Newton tallied a whole bunch of those 400+ points with his preternaturally powerful legs. His 14 rushing touchdowns, in fact, were second only to LeSean McCoyís 17 on the season. If you donít think defensive coordinators didnít spend all offseason devising ways to keep the big fella in the pocket, you havenít watched much NFL football. Heíll still be insanely dangerous when tucking and running (not to mention barrels of fun to watch), but 14 is a ton. Iíd take the under for 2012.

Even if Newton continues to be a terror on the ground, I suspect heíll never be a polished professional passer. I remember watching him struggle in the 2011 BCS chip against my Ducks (GO DUCKS!), and my opinion of him as a thrower hasnít changed: He looks pretty chucking it, yet the results are sometimes anything but. Indeed, his quarterly yardage splits from last year support this observation and tell a pretty troubling tale. Despite averaging 346.5 passing yards per game through his first four starts, Newtonís average dropped to 251.75 in his next four, and then to 226.0 and 188.5, respectively, in the successive four-game sets to finish out the year. In other words, he ended the season averaging almost 150 yards per game fewer than he had in the beginning. If thatís not a downward trend, Iím not sure what is.

Eli Manning

Which Manning would you prefer?

Eli Manning, NYG: First Newton and now the reigning Super Bowl MVP? Shall I have my head examined? Manningís about as solid as they come these days. Heís topped the 4000-yard mark three years running. Heís won two of the last five Super Bowls. Heís handled himself with aplomb in the sportís biggest fishbowl. In short, whatís not to like?

For starters, thereís his 82.1 career passer rating. Thatís worse than all of the following quarterbacks, none of whom will be threatening to crack the Top 10 anytime soon: Jason Campbell, Matt Cassel, David Garrard (does he still play?), and Joe Flacco (yawn). Sure, there are more important things than passer rating when it comes to fantasy calculations, but Iím of the belief a more comprehensive measuring stick for overall production at the position has yet to be found.

Additionally (and this explains the aforementioned passer rating), the younger Manning continues to be, after eight professional seasons, habitually turnover-prone. Even during his eminently successful 2011 campaign, he managed to throw 16 passes to the bad guys. In fact, heís only kept his pick total under 14 once as a full-time, full-year starter. For the sake of comparison, Aaron Rodgers and Tom Brady, the respective gold standards at the position, havenít gone over that number in 14 combined seasons as the main men.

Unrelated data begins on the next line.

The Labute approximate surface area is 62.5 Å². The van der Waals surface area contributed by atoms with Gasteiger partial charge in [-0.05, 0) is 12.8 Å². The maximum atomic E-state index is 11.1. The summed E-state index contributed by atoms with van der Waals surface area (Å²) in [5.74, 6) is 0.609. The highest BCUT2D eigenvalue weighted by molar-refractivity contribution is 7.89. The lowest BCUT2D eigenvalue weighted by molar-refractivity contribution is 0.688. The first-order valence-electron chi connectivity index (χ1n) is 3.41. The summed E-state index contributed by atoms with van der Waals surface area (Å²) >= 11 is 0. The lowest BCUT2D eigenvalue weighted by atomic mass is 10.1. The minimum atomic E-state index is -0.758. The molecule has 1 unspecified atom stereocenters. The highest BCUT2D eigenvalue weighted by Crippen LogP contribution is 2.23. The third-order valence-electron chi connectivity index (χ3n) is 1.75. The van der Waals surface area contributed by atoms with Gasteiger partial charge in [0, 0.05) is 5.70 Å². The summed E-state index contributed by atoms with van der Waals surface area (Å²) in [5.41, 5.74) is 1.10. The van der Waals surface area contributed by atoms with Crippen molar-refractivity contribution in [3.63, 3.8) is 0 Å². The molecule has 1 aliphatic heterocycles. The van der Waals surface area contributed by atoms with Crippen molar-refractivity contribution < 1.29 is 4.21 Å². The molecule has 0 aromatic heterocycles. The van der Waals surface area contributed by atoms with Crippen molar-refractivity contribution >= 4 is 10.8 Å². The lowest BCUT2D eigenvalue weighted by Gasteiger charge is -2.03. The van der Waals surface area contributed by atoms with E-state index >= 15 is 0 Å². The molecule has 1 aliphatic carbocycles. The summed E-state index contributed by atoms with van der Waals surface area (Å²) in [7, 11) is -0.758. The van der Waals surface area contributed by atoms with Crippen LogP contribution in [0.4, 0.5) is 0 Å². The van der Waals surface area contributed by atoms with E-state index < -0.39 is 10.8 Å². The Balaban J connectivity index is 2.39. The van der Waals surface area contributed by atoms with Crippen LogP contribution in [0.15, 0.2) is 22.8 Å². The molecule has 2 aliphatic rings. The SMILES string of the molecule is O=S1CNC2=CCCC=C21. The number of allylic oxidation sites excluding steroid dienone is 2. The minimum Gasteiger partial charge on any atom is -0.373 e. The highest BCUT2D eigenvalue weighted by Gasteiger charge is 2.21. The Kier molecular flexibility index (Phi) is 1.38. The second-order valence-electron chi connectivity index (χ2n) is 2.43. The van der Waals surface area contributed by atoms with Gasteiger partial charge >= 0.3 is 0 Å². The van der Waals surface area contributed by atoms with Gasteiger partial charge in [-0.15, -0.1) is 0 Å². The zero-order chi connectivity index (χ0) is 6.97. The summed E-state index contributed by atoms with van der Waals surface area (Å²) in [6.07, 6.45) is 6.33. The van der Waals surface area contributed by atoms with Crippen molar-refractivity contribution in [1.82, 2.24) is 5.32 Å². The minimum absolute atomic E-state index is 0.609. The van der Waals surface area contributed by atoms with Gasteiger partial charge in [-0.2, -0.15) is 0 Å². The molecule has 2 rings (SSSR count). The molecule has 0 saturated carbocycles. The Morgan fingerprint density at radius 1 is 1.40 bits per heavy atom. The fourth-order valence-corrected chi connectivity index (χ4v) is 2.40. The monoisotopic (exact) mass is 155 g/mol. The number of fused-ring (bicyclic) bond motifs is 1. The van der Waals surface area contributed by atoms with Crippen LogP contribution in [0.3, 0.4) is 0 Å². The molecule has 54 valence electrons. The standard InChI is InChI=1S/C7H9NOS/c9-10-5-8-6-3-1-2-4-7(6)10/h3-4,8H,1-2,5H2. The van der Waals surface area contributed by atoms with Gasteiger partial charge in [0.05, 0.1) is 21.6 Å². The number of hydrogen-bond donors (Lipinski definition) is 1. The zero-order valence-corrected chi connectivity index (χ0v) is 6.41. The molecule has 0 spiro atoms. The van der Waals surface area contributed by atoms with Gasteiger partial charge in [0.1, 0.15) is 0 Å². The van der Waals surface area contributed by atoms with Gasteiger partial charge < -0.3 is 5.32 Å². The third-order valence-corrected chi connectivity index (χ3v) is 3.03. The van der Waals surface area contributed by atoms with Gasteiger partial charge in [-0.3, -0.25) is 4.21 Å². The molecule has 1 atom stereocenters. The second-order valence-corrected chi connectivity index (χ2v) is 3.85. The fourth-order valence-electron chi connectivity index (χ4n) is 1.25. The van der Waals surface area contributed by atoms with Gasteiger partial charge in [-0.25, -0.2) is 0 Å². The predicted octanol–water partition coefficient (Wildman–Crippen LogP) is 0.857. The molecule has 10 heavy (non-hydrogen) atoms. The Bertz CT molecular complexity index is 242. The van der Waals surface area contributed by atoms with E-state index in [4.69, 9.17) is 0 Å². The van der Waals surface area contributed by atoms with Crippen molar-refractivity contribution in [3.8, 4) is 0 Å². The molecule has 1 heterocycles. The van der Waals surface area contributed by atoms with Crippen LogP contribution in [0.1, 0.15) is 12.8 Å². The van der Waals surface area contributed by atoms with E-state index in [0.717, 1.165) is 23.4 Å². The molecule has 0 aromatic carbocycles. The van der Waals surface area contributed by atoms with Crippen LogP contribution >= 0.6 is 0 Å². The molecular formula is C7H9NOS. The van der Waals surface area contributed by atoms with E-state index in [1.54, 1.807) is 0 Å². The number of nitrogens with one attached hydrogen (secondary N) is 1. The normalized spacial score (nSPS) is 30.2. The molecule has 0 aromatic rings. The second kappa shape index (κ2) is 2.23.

Finally, Manningís heading into the 2012 season with a lot of new pieces around him. Gone are Mario Manningham, Jake Ballard, and Brandon Jacobs. MIA for training camp is his No. 1 target, Hakeem Nicks. Is it really so hard to imagine the G-Men suffering a post-Super Bowl hangover and getting off to a sluggish start? Put it this way: if I were forced to draft a Manning this upcoming season, it wouldnít be this one.

Mark Sanchez, NYJ: OK, so Iím not exactly going out on a limb here with guys like Peyton Manning and Michael Vick champing at the bit to reclaim Top 10 status. Iím aware. Hereís what I absolutely wasnít aware of: Gothamís other quarterback, the much maligned Mark Sanchez, actually ended up being a Top 10 QB in 2011! How in the world did that happen?

For starters, The Sanchise didnít miss a single game. In fact, heís only missed one start in three full seasons as the Jetsí field general. Half the battle of attaining Top 10 status (and maybe more than half) is staying upright. Also, for a guy who will never be confused with the aforementioned Vick or the soon-to-be-mentioned Tim Tebow (spoiler alert!), Sanchez has turned into a super-sneaky source of rushing touchdowns these past three years. Despite averaging just 100 yards per season (and a pedestrian 3.0 yds per carry), heís already tallied 12 touchdowns on the ground in his brief career, six of them in 2011 alone.

Alas, the wildly popular Tebow now brings his hugely unorthodox talents to the Big Apple, clouding Mr. Sanchezís immediate future. How ironic that the latter, a surprisingly productive scorer on the ground, should be crowded up by one of the gameís most prolific running quarterbacks. The former Trojan may have nothing to fear in the long term, but thereís no question Tebow Time will impinge upon this particular aspect of his game. Forced to fall back on a 73.2 career passer rating (yuck), the Top 10 is probably going to be a distant memory for Mark Sanchez come 2013.

Next: Running Backs